Associate Professor Barry Slobedman, Westmead Millenium Institute of Medical Research.
Associate Professor Barry Slobedman obtained a BSc (with Honours) and a PhD in molecular virology from the University of Adelaide, studying herpes simplex virus latency. He then moved to Stanford University (USA) where he trained as a post-doctoral research fellow at the Stanford University Medical Center in the Department of Microbiology and Immunology, studying latency and pathogenesis of human cytomegalovirus (HCMV), with a Fellowship from the American Heart Association. He returned to Australia as a Rolf Edgar Lake Fellow at the Westmead Millennium Institute/University of Sydney and established an independent research group in 2000.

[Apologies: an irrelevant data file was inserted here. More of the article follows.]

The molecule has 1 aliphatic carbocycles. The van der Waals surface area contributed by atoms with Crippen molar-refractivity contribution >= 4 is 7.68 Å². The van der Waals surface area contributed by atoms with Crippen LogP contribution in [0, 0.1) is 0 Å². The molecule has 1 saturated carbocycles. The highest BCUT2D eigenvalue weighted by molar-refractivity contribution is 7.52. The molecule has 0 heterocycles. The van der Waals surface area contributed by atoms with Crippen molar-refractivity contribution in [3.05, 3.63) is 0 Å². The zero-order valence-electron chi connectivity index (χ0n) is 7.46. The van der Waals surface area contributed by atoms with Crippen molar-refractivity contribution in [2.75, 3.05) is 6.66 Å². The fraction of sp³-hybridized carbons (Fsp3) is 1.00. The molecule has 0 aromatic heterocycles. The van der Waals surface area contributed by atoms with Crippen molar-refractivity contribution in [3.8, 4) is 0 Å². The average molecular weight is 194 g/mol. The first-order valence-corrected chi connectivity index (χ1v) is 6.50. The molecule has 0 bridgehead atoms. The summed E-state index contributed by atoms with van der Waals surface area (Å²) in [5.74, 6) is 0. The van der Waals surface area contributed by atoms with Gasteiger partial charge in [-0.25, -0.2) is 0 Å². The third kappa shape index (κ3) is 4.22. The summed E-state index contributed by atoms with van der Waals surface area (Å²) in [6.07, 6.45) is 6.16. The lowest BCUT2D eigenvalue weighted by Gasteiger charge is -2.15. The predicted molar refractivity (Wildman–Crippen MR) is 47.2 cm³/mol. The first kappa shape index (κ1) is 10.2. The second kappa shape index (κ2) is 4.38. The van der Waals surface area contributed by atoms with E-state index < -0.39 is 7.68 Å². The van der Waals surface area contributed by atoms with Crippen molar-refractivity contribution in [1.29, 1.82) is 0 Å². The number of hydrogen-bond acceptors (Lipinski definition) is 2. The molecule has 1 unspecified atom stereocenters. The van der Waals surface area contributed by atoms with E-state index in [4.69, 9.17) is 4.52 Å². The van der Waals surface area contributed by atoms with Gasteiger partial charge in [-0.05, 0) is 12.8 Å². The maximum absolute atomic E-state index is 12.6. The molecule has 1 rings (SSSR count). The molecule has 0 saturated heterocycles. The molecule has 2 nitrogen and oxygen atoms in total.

The overall goal of his research program is to define the mechanisms which underpin the capacity of herpesviruses to persist and cause disease in the human population. In particular, his work focuses on defining the mechanisms by which HCMV limits host defences to enhance its capacity to cause life-threatening disease in individuals who are immunosuppressed, and he also works collaboratively on the neuropathogenesis and immune evasion of varicella zoster virus (VZV). He is currently Associate Professor in the Discipline of Infectious Diseases and Immunology, University of Sydney. He has held continuous NHMRC Project and/or NHMRC Program Grant funding throughout his career and is an Editorial Board member of the Journal of General Virology and Herpesviridae, and is the past Treasurer of the Australasian Virology Society. In 2012 he was awarded the Sir Zelman Cowan Universities Fund Prize for Discovery in Medical Research for his work on immune evasion by latent HCMV.